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Beat the Heat: Three Tips to Avoid a Meltdown
Aug 1, 2013
With summer temperatures with us for another couple of months, it can be hard to focus on your workouts and keep your eye on the prize. As sweat drips down your face and clothes stick in various places, it’s a lot easier to throw in the towel and accept defeat, instead of sticking to your routine and beating the heat.
To keep from melting away this summer, overcome the intense hot sun with a consistent fitness routine that is active, cool and fun.
Say Hello to Hydration
Drinking enough water throughout the year is an important component for everyone’s lifestyle. But when temperatures climb in the hot summer months and you are active outdoors, consistently drinking enough water is even more critical to maintaining your health and safety.
“Hydration before a workout in the heat is really important. And the more you perspire during your workout the more water you need to drink,” says Will Willing, personal trainer at Fitness Together Auburn. “I have my clients drink eight to 12 ounces of water before they work out in the heat and then consistently throughout their workout. I also try to instill in myself and my clients to drink a glass of water as soon as they wake up in the morning. You’ve just had six to eight hours of having no water in your system so it’s important to replenish your water supply first thing in the morning.”
While drinking an adequate amount of water is an important factor when exercising outside in the summer, it’s also important to keep tabs on other elements that can contribute to heat exhaustion and heat stroke. Some of these additional contributing factors include body size, exercise intensity, fitness level, age, humidity and air temperature.
“I’m a huge advocate for working out in the heat,” Willing says. “You can get twice the effect working out in the heat than when you are inside. You can work out for a shorter amount of time and reap the same rewards as long as you monitor hydration and watch for the warning signs of heat exhaustion.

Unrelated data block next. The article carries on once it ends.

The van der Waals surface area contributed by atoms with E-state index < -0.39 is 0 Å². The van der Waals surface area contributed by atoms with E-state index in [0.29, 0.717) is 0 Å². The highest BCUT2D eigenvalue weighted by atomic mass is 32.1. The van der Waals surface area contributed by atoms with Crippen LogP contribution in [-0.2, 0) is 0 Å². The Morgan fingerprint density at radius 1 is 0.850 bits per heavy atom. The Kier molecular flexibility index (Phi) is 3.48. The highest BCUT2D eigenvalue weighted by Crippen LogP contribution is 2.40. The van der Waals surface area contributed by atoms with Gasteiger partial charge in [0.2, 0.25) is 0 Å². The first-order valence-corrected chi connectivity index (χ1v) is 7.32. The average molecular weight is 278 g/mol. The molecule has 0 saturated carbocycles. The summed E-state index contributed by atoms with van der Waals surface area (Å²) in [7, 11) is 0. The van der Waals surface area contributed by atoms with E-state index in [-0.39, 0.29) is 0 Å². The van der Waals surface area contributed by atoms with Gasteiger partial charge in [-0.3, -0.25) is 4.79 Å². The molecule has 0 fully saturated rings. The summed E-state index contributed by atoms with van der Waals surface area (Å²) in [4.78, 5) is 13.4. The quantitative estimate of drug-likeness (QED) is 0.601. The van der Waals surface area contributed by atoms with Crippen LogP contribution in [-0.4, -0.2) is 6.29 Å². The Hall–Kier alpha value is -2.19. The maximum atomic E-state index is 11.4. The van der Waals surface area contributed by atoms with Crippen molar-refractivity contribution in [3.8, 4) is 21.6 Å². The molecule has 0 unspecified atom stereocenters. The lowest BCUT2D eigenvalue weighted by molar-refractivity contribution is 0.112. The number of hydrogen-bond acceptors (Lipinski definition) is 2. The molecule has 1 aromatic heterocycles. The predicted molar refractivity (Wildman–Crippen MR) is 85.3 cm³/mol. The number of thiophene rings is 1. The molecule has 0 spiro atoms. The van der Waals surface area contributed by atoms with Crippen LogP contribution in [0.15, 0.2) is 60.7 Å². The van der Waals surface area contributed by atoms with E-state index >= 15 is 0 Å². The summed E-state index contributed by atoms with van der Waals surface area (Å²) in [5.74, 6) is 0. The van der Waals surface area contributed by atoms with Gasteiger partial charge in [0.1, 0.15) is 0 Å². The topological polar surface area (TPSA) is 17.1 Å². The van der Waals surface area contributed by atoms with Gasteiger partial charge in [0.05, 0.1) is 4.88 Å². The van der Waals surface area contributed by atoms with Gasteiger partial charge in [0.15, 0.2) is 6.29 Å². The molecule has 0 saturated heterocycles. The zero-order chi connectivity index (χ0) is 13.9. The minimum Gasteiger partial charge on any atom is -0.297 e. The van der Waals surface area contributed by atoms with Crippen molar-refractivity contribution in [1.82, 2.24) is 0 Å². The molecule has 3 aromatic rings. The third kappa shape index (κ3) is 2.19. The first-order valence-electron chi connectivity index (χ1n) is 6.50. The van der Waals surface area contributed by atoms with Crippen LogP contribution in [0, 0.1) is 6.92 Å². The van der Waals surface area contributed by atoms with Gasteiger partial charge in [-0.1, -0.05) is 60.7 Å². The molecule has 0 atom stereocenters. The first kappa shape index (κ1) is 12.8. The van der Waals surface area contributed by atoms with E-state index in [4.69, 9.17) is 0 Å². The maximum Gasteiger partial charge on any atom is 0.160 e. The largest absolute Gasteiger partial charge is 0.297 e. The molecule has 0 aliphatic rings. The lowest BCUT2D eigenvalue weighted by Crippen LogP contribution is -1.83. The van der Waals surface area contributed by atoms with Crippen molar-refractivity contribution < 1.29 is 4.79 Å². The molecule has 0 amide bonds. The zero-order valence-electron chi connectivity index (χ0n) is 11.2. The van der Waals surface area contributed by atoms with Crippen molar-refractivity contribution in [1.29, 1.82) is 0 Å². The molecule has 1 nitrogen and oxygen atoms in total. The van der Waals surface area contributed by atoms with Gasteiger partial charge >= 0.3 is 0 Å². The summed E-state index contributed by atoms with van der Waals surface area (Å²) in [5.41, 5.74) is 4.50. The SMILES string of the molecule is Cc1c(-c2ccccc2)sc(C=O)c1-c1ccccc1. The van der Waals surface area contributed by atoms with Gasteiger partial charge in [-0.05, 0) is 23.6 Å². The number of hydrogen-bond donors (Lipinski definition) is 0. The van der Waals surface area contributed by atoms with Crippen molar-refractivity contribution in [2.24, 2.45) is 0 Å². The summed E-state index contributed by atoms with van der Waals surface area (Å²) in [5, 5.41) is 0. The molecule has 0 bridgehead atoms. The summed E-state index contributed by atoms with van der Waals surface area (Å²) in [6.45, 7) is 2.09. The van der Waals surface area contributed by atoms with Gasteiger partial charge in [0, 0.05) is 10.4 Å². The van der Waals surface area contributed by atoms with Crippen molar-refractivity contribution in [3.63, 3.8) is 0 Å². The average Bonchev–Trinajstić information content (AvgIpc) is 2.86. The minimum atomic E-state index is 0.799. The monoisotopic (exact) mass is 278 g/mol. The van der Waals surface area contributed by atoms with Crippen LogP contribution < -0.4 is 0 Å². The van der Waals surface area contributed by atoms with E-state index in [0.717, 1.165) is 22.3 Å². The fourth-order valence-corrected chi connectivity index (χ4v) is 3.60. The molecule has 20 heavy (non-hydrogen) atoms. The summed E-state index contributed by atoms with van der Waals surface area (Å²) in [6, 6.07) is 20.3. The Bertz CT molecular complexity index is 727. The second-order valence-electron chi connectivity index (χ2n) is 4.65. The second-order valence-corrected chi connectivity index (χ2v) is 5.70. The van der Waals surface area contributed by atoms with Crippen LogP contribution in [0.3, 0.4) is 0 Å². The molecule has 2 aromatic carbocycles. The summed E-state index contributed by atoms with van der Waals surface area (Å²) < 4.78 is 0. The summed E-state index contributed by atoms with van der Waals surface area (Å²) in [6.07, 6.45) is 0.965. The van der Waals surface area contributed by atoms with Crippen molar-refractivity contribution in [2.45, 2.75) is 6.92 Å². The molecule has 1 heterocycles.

“Working out in the heat does provide some elements of danger, but as a trainer it’s my job to watch for the signs for my clients,” Willing adds. “If a client reports dizziness, headache or starts to feel faint, these are all common signs of heat exhaustion.”
Hit the Pool to Stay Cool
Summertime equals swimming time for most kids and families, but taking your workouts to the pool can also be a great way to stay cool while being active this summer.
Swimming laps is a great total body cardio and resistance training workout, but you don’t have to be a strong swimmer to benefit from exercising in the water. A good non-swimming pool workout that Willing suggests is simply running or walking back and forth in the shallow end of the pool as many times as you can in a set amount of time to get a high-intensity but low impact workout.
Alternating between treading water and resting in the deep end of the pool for a set number of one-minute intervals also can be an effective summertime workout. The power of water as a built-in resistance tool can allow you to burn a maximum amount of calories in a relatively short amount of time.
Head Indoors for a Healthy Exercise Environment
If grueling hot temperatures are weighing you down and keeping you from getting in your outdoor workouts, take your exercise routine inside for a more stable and consistent environment. Working out indoors can help protect you from the outdoor elements of the summer season and allow you to focus more on getting in a good workout. It also can provide a good opportunity to try out new equipment, small group classes or exercises that you commonly may not do in an outdoor environment.
Whether you work out inside or outdoors, the most important thing this is to keep your exercises fun and challenging, while maintaining consistency when the heat is on the rise.
“In your journey for health, discipline is one of the best things you can do for yourself,” Willing said. “When it comes to beating the heat, don’t let hot temperatures be an excuse and don’t let them stop you from getting your workout in.”
If you are looking to beat the heat this summer, head into your local Fitness Together studio where the air is cool but the workouts will have you working up a sweat.